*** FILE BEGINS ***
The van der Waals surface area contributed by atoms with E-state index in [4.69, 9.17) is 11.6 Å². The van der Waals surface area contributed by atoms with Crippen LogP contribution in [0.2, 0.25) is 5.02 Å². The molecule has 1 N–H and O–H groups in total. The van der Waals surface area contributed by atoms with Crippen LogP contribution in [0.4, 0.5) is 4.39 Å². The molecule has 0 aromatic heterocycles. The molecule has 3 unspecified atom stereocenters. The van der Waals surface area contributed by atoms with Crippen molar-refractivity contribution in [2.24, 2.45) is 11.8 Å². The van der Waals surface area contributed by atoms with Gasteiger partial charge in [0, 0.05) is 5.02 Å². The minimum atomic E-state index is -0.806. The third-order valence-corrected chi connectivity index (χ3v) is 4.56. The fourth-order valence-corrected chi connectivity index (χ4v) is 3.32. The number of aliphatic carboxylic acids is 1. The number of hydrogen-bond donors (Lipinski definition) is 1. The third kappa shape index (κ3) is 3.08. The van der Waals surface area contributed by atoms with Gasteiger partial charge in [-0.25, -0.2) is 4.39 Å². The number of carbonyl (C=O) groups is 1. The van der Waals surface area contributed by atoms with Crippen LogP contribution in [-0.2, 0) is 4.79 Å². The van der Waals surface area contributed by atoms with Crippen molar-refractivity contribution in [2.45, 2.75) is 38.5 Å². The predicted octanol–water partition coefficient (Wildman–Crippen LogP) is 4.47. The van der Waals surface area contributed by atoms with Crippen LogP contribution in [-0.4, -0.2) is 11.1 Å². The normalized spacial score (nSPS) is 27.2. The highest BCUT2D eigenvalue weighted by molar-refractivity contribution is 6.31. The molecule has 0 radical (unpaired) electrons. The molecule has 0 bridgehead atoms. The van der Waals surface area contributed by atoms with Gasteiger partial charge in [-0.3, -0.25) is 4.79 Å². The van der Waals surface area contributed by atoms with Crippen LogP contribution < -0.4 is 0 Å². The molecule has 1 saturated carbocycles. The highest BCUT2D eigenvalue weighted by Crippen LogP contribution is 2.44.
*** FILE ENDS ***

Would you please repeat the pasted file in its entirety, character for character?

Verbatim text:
The van der Waals surface area contributed by atoms with E-state index in [4.69, 9.17) is 11.6 Å². The van der Waals surface area contributed by atoms with Crippen LogP contribution in [0.2, 0.25) is 5.02 Å². The molecule has 1 N–H and O–H groups in total. The van der Waals surface area contributed by atoms with Crippen LogP contribution in [0.4, 0.5) is 4.39 Å². The molecule has 0 aromatic heterocycles. The molecule has 3 unspecified atom stereocenters. The van der Waals surface area contributed by atoms with Crippen molar-refractivity contribution in [2.24, 2.45) is 11.8 Å². The van der Waals surface area contributed by atoms with Gasteiger partial charge in [0, 0.05) is 5.02 Å². The minimum atomic E-state index is -0.806. The third-order valence-corrected chi connectivity index (χ3v) is 4.56. The fourth-order valence-corrected chi connectivity index (χ4v) is 3.32. The number of aliphatic carboxylic acids is 1. The number of hydrogen-bond donors (Lipinski definition) is 1. The third kappa shape index (κ3) is 3.08. The van der Waals surface area contributed by atoms with Gasteiger partial charge in [-0.25, -0.2) is 4.39 Å². The number of carbonyl (C=O) groups is 1. The van der Waals surface area contributed by atoms with Crippen LogP contribution in [-0.2, 0) is 4.79 Å². The van der Waals surface area contributed by atoms with Crippen molar-refractivity contribution in [2.45, 2.75) is 38.5 Å². The predicted octanol–water partition coefficient (Wildman–Crippen LogP) is 4.47. The van der Waals surface area contributed by atoms with Crippen LogP contribution in [-0.4, -0.2) is 11.1 Å². The normalized spacial score (nSPS) is 27.2. The highest BCUT2D eigenvalue weighted by molar-refractivity contribution is 6.31. The molecule has 0 radical (unpaired) electrons. The molecule has 0 bridgehead atoms. The van der Waals surface area contributed by atoms with Gasteiger partial charge in [-0.3, -0.25) is 4.79 Å². The van der Waals surface area contributed by atoms with Crippen LogP contribution < -0.4 is 0 Å². The molecule has 1 saturated carbocycles. The highest BCUT2D eigenvalue weighted by Crippen LogP contribution is 2.44.